Delaware State acquires non-HBCU in higher ed first
In a historic acquisition, Delaware State University will become the first historically Black college and university to take over a non-HBCU as it absorbs Wesley College over the next year.
Delaware State University President Tony Allen says the neighboring college, which is only about two miles away, serves a similar student base. Allen called the purchase “a significant step closer to our broader vision—a substantively diverse, contemporary and unapologetically historically Black college or university.”
“Despite so much uncertainty on many fronts nationally … the time for bold innovation for young people is now, particularly for students who have made it to college by sheer determination against sometimes enormous odds,” Allen said in a statement.
Delaware State University is a comprehensive research institution with 104 undergraduate, master’s and doctoral degree programs. It also operates an early college high school and the Early Childhood Laboratory School.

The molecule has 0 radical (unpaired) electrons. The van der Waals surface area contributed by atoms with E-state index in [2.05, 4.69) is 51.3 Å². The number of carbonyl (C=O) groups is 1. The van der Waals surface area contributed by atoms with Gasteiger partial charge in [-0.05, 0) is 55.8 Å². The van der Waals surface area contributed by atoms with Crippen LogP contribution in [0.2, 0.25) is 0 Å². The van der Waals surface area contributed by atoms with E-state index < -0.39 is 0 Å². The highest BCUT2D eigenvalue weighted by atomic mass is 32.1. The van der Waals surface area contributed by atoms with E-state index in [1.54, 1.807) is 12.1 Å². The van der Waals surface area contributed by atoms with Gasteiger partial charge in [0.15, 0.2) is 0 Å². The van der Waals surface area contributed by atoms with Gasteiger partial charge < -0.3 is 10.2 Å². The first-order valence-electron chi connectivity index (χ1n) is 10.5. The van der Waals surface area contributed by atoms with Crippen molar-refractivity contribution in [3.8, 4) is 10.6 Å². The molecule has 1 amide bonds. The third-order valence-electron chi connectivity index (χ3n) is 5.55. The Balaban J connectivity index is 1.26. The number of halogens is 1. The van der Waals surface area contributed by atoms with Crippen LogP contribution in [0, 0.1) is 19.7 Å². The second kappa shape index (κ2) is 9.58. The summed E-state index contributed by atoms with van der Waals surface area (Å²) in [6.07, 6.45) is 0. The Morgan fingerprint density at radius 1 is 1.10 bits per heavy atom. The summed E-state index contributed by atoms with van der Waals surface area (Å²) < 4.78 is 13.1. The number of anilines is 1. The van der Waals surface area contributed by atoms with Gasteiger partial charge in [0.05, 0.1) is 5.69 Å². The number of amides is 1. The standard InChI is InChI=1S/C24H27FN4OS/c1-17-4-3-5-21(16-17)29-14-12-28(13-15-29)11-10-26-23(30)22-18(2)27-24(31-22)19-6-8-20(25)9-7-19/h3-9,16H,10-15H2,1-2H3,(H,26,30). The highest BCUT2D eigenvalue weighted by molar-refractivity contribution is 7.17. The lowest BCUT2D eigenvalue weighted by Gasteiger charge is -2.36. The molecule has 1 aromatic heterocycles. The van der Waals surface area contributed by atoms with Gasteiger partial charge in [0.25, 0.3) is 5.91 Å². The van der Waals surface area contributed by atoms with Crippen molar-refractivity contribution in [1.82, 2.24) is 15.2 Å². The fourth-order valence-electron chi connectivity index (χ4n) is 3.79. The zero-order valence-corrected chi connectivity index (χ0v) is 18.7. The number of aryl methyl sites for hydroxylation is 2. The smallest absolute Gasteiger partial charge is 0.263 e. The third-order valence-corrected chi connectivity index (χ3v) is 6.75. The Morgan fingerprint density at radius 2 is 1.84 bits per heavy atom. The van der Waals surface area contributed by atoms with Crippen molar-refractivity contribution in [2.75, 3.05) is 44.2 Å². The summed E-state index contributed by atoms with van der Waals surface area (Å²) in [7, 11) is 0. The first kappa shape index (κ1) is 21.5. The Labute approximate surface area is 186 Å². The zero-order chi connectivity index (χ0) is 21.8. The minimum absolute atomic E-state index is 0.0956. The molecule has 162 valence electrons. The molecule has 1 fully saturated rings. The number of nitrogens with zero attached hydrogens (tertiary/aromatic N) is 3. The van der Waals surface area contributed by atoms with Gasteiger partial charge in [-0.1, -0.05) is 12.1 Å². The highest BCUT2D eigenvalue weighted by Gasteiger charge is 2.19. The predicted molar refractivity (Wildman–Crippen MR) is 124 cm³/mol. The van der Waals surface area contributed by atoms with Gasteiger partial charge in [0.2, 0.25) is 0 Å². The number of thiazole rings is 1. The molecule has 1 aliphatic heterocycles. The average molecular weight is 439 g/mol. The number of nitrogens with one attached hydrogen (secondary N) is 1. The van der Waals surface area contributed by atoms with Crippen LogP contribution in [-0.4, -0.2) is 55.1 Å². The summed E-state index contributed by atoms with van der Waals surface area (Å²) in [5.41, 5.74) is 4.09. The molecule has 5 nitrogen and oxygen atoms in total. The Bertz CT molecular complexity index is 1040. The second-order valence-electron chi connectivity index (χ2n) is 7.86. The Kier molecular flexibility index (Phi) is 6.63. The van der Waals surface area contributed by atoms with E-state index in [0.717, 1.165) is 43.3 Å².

More from UB: Harvard and MIT sue over new international student rule
Wesley College, a minority-serving institution, had explored several sustainability options as it faced increased pressure over the past few years.
The two schools have partnered on previous initiatives. The acquisition of Wesley’s campus now gives Delaware State an expanded presence in downtown Dover and adds new academic programs, Allen says.
Delaware State says it needs to secure additional private and government funding to manage the acquisition as the university’s current revenues cannot be used for the transaction.
During the 2020-2021 academic year, the institution’s leaders will begin to implement operational efficiencies such as shared residence halls, common vendor contract consolidations and the elimination of redundant support and administrative functions.
Leaders will also work together to plan for the impacts of COVID-19 on the fall 2020 semester.
This acquisition follows the announcement last month that four institutions in Connecticut had agreed to share the University of Bridgeport’s campus, University Business reported.
Goodwin University, Sacred Heart University and Paier College of Art will absorb most of the University of Bridgeport’s degree programs in the coming months.
More from UB: How colleges seek equity in virtual and physical design